WASHINGTON (AP) — A lawyer with a history in aviation and transportation safety was confirmed overwhelmingly by the Senate Thursday to head the National Transportation Safety Board.
Christopher Hart's nomination was approved 97 to 0. The Senate also approved by a voice vote the nomination of transportation safety advocate Tho "Bella" Dinh-Zarr, U.S. director of a foundation that promotes global road safety, to fill a vacancy on the safety board.
"I am grateful for the opportunity to lead this extraordinary organization whose mission is so important and commendable," Hart said in a statement after the vote.
The safety board investigates accidents across all modes of transportation, determines the causes and makes safety recommendations. The board's greatest area of expertise is in aviation, and it is frequently called upon to assist air crash investigations around the world.
In recent weeks, the board has responded to a maritime accident in Texas, trains that have struck vehicles at grade crossings in New York and California, an oil train that derailed and caught fire in West Virginia and an airliner that skidded off a runway in New York.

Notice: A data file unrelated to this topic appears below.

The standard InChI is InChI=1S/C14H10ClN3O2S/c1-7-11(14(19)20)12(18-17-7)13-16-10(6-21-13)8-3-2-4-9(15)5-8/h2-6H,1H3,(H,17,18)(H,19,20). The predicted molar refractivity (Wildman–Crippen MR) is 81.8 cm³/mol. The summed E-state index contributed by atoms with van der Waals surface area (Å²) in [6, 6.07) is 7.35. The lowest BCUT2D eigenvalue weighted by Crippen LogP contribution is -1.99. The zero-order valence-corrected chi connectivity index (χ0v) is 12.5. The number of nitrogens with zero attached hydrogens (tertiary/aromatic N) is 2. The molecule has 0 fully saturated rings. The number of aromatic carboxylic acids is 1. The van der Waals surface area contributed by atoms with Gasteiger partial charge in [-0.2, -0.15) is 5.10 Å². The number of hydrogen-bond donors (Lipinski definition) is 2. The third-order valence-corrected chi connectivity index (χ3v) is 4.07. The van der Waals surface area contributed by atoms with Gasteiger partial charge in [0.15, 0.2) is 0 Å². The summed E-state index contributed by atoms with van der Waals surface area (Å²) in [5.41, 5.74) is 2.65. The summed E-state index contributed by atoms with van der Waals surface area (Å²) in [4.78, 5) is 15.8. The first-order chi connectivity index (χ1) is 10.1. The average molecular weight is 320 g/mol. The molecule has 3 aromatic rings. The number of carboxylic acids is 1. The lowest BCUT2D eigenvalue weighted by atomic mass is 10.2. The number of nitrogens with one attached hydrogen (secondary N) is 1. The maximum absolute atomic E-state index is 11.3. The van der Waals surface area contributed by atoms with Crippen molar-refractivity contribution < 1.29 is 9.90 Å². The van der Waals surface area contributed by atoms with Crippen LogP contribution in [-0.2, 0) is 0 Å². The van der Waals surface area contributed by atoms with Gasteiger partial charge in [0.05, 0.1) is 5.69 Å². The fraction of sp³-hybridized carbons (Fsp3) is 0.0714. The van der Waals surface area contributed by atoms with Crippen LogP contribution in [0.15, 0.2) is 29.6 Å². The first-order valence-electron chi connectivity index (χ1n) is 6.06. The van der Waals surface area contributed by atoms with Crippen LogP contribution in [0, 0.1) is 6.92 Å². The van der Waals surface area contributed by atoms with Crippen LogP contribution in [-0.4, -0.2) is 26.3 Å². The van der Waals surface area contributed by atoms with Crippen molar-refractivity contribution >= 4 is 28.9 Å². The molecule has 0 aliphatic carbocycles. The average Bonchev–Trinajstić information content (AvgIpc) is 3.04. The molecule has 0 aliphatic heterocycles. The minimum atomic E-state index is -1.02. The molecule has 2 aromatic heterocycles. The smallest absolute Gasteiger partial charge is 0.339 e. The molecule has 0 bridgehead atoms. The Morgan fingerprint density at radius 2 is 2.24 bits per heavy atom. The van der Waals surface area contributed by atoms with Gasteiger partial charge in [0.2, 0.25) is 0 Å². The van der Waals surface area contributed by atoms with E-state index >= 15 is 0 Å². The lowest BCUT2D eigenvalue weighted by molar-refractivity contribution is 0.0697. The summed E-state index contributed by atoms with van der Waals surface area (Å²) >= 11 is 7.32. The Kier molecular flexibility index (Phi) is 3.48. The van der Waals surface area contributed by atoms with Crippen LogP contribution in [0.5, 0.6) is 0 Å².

Hart joined the board as vice chairman in 2009 and moved to the top spot in April after then-Chairman Deborah Hersman resigned. He has held high-level posts in the Federal Aviation Administration, including deputy director for air traffic safety oversight and assistant administrator for system safety.
Hart served as deputy administrator of the National Highway Traffic Safety Administration before moving to the FAA in 1995. He is a licensed pilot with commercial ratings. His great uncle, James Herman Banning, became the first African-American to receive a government-issued pilot license in 1926.
Dinh-Zarr, who has a doctorate in public health and injury prevention, has worked for the FIA Foundation since 2006. In addition to road safety, the foundation also promotes fuel efficiency, motor sport safety, better air quality and "livable" cities. Prior to joining FIA, Dinh-Zarr was national traffic safety policy director at AAA (formerly the American Automobile Association) and a scientist at the traffic safety administration.
The board now has four members with a fifth seat vacant. The seat was vacated when board member Mark Rosekind was confirmed earlier this year as administrator of the National Highway Traffic Safety Administration.